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Five things we learned from Tuesday's contests

Tuesday turned out to be another notable evening in the primary packed month of May, with contests in Arkansas, Georgia, Kentucky and Texas. It was another good night for Democratic females, but, unlike last week’s primaries, wasn’t a stellar showing for progressives. 

First Read lays out the five major takeaways from last night:

1. It was another big night for Democratic female candidates

Stacey Abrams easily won the “battle of the Staceys,” defeating Stacey Evans in the Georgia Democratic gubernatorial primary. But she wasn’t the only Democratic woman to emerge victorious Tuesday. Female House candidates beat their male opponents in Kentucky, Texas and Georgia. Lupe Valdez won the gubernatorial nomination in Texas. Just two female Democrats lost notable races to men, both in Texas.  

2. Democrats look stronger in Georgia than they did in 2014. But will that be strong enough for the fall?

Approximately 50,000 more Republicans participated in last night’s GOP gubernatorial primary than in the Democratic primary (608,000 to 553,000). By comparison, nearly 300,000 more Republicans voted in the competitive 2014 Senate primaries (605,000 to 329,000).

3. Houston-area Democrats picked the establishment choice over the progressive

The DCCC’s preferred candidate, Lizzie Fletcher easily beat insurgent Laura Moser, 67 percent to 33 percent, suggesting that last week’s progressive upset in Nebraska was the exception rather than the rule.

4. The pro-Bernie Sanders group Our Revolution continues to lose more races

Two of Our Revolution’s picks in Texas ultimately fell short. The group did back Abrams in GA, but so did almost every other national Democratic group.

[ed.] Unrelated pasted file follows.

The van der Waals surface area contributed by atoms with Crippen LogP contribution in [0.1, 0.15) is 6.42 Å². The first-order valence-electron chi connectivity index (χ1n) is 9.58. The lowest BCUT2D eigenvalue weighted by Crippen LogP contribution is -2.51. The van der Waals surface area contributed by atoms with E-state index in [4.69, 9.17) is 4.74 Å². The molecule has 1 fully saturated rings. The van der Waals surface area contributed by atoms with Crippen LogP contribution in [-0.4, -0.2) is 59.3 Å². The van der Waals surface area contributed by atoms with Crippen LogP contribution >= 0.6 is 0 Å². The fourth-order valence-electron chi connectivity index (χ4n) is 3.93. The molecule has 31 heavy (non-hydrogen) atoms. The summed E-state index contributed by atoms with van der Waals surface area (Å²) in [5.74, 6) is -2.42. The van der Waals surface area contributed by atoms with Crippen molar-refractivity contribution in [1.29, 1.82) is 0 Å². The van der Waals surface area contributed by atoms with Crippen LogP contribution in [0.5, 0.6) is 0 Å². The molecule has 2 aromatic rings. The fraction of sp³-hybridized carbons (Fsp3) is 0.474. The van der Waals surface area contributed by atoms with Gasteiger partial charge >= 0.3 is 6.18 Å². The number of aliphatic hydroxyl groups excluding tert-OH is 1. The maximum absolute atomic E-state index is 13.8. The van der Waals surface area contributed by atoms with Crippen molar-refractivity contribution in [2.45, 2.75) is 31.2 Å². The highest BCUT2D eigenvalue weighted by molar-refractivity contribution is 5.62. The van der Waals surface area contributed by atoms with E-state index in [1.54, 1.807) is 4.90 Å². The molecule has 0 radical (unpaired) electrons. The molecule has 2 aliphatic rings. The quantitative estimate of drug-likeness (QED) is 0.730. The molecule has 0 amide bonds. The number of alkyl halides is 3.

5. Democrats are running candidates with fascinating biographies

A number of Dems are making firsts. Abrams will have the chance to be the first black woman governor in the U.S. Valdez is the first Latina and the first openly gay person nominated for Texas governor by a major party. Democrats have also chosen a retired female a fighter pilot in Kentucky and intelligence officer in Texas.

 

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Ben Kamisar

Kamala Harris: 'Medicare for All' is not socialism

California Democratic Sen. Kamala Harris defended "Medicare for All" from Republican attacks comparing it to socialism, arguing drastic steps are necessary thanks to rising healthcare costs. 

As the policy continues to gain steam in her party, Harris brushed aside that label during an interview with NBC Capitol Hill Correspondent Kasie Hunt during Harris's trip to New Hampshire as part of her presidential campaign. 

"No, no. It’s about providing health care to all people," she said in response to Hunt's question. 

"It’s about understanding that access to affordable health care should not be a privilege, it should be a right. It’s about understanding that in a democracy, and the  way we have constructed our democracy, we at least in concept have said that your access to public education, public health or public safety should not be a function of how much money you have. But in America today, that’s not the case."

Watch more from the interview below and stay tuned to MSNBC for more excerpts from the interview to come. 

Ben Kamisar

The potential 2020 Democratic candidates we are still watching

As the Democratic presidential field continues to swell Tuesday with the addition of Vermont Independent Sen. Bernie Sanders, there are still a handful more waiting to run off of the sidelines. 

Here's a breakdown of who the political unit is still watching, grouped by their recent public statements. 

Announcing decision soon